For a film camera, especially ignore any settings and just go straight to the viewfinder. Chances are it won’t have any settings you can change anyway, and if someone is handing you a professional film camera and they haven’t sorted it all out beforehand, they deserve a shoddy exposure.
What do you shoot?
Don’t try and show off here. You’re not going to land a client or get any kind of paid job because you composed the image in a beautifully artistic way that demonstrates the emotion of the land and mankind’s intrusion into nature. In other words you’ve put the person’s head in the very bottom left of the scene and nothing else.
This is where the Rule of Thirds should actually be thought of as a rule. Stick to it. Compose the scene with the subject on the left or right vertical third of the image with the location in the other part of the scene. Make sure there is a little breathing room at the subjects head. How far back you go to take the shot can depend on the location. Don’t go so far back that other people will walk between you and the subject. I recommend aiming to get either thigh and up, or waist and up in the shot. Remember, you’re not going for awards and accolades here, you just want the person to be happy with their photo and go away. Oh, and for a single shot, shoot in landscape orientation. I don’t care if it’s a phone. Shoot landscape.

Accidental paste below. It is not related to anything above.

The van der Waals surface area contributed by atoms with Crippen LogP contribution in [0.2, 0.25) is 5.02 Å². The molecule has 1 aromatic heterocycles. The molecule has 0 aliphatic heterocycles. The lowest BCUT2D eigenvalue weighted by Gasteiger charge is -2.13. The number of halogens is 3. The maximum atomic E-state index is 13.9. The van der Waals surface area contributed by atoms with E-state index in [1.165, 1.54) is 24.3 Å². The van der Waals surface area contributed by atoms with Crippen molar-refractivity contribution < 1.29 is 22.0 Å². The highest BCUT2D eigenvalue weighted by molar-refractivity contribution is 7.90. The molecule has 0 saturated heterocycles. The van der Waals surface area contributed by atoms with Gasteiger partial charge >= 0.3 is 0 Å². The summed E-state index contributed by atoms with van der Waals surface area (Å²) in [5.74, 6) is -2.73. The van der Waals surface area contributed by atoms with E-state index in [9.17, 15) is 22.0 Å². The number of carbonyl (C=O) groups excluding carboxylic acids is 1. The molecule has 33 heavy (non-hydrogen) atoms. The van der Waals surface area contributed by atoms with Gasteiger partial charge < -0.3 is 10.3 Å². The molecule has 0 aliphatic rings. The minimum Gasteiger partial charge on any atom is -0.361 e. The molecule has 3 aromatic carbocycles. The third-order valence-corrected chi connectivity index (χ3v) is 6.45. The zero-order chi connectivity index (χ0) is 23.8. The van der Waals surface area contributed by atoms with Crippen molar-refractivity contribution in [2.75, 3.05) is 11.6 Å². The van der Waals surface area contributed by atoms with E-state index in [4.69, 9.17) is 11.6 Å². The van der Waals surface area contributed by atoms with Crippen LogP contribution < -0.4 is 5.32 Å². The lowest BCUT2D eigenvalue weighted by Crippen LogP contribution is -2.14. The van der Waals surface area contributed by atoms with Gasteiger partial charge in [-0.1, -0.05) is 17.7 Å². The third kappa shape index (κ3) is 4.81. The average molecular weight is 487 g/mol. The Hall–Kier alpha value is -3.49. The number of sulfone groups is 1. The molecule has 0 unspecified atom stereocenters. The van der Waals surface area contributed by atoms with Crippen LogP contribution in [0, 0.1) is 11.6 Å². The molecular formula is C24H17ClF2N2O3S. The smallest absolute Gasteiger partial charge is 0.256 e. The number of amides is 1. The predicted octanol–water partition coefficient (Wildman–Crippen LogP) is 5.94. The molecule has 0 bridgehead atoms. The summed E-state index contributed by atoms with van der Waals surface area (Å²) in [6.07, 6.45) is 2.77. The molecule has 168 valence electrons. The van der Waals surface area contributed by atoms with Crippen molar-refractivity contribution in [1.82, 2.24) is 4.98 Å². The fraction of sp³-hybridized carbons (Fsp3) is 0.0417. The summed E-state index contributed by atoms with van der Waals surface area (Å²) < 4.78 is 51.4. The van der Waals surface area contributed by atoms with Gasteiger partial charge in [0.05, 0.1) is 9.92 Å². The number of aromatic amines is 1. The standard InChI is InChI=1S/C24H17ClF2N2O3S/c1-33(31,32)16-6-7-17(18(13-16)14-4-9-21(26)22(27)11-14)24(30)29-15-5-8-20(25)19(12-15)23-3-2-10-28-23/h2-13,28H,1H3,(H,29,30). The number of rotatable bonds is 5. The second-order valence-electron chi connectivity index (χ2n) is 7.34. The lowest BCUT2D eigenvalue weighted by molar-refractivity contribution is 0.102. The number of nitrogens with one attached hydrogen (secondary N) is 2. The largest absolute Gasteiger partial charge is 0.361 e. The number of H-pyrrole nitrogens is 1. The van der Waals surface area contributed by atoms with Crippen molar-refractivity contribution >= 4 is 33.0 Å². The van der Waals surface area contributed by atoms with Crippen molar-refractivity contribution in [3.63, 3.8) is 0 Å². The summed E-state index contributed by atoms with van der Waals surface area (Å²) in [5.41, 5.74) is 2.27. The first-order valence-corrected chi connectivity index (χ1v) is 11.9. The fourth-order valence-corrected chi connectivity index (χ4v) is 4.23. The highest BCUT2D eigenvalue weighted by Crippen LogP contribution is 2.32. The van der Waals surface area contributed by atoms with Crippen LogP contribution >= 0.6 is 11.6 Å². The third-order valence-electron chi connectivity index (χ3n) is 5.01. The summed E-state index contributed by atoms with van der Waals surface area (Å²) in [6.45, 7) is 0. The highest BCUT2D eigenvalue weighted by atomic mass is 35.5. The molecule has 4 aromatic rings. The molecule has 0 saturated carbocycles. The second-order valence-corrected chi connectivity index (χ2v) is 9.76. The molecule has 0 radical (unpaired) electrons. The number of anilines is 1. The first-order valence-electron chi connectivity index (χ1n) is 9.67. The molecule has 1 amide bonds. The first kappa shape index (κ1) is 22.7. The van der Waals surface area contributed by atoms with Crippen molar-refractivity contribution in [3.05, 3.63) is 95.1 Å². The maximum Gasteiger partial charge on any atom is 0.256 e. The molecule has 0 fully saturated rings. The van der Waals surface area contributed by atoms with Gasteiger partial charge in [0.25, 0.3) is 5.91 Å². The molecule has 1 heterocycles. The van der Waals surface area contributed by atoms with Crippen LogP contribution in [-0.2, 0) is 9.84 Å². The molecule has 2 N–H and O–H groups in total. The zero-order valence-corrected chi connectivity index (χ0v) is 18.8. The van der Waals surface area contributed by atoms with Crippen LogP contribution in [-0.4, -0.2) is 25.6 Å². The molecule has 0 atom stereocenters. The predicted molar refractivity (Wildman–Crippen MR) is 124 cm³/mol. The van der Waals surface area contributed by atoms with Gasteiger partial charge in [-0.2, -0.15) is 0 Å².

There are exceptions of course. Having the stranger describe what kind of shot they want can be a double edged sword. On the plus side, they may tell you to get all of their body in the shot with them in the middle, in portrait orientation. Awesome. Done. Thanks. The negative side of this is getting someone that is too picky. They may not like the angle you took it from, they may not have liked their pose, you may not even have got the relative distance just right between them and the famous building they’re standing in front of. If you’re a polite person, try one more time, and no more. You don’t need a strangers hang ups slowing you down.
Once again, if you are unsure about anything, such as focal length or exactly what it is they want a photo of, just ask.